“We want to get married. It would be unfair and expensive to expect Avril’s family to travel from Northern Ireland,” I said. “Neither of us wants any fuss, and as it is, we’ll not have long together before we have to go our separate ways again.”

 

“Couldn’t Avril go back with you?”

 

“No, it’s not as simple as that when you live in West Berlin. I’ve got no right to married quarters until I have a marriage license to prove I’m married. You’ll have to take my word for it, that it’s too complicated.”

 

“When will you be together?”

 

“If Avril turns up, and we’re able to get married, we’ll have two weeks together here, and when I get back, I’ll be eligible for quarters. I have a few years service, which will gain us points, and if we’re married and separated, which we will be, we’ll earn extra points.”

 

“Could it be two or three weeks before Avril can join you?”

 

“It will more likely be two or three months.”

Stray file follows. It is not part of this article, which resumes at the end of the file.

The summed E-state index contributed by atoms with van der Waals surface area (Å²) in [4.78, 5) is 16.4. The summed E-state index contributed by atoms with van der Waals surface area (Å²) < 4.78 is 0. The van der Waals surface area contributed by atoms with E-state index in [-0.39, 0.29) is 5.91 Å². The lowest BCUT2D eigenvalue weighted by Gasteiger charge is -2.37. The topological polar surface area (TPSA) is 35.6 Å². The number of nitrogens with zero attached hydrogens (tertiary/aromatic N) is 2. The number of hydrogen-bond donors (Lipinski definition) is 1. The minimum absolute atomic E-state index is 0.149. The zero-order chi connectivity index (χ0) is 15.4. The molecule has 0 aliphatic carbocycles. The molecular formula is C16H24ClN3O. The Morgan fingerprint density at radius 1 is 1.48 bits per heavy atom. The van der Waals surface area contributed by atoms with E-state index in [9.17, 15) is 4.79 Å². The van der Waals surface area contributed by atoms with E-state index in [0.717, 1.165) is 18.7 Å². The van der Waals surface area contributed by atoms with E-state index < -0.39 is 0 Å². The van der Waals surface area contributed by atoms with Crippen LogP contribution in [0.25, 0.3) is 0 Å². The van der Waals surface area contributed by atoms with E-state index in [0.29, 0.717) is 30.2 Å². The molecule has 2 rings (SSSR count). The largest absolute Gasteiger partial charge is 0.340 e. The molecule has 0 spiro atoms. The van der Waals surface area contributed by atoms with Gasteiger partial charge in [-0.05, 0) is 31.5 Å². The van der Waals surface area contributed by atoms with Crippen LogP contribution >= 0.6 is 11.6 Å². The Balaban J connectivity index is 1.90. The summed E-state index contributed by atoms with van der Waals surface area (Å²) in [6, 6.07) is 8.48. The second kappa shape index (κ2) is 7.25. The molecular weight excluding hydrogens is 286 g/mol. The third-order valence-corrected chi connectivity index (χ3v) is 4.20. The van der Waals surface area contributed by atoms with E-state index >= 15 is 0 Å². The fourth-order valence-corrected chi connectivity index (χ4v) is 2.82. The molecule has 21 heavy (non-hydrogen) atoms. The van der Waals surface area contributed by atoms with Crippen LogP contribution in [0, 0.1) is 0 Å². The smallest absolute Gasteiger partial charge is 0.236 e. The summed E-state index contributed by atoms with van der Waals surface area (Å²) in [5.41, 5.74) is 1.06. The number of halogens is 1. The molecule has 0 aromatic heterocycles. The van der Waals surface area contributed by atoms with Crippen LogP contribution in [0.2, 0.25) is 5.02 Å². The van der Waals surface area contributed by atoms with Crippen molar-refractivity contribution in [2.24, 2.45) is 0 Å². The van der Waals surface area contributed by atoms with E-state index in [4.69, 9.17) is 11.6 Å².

The conversation went around in circles for a while, and I suggested I took a walk to Clydebank to find my dad.

 

“You could take a bus.”

 

“Nah,” I said. “By the time I wait for a bus, I’d probably be halfway there on foot. Besides, I’ll enjoy the walk. I haven’t walked to Clydebank since I was about fourteen.” The truth was, I wanted to walk, and it was only about three miles.

*

Clydebank

 

“A pint of lager, please.” I turned from the barman to face a guy who was eyeballing me from two feet away. I wondered if it was because I ordered a lager, instead of ‘heavy,' the local version of a pint of bitter. I paid the barman and thanked him, politely, and the guy on my left looked at me again. It occurred to me I stood out because I wasn’t speaking in a broad Glasgow accent, or a Clydebank accent, which is pretty close.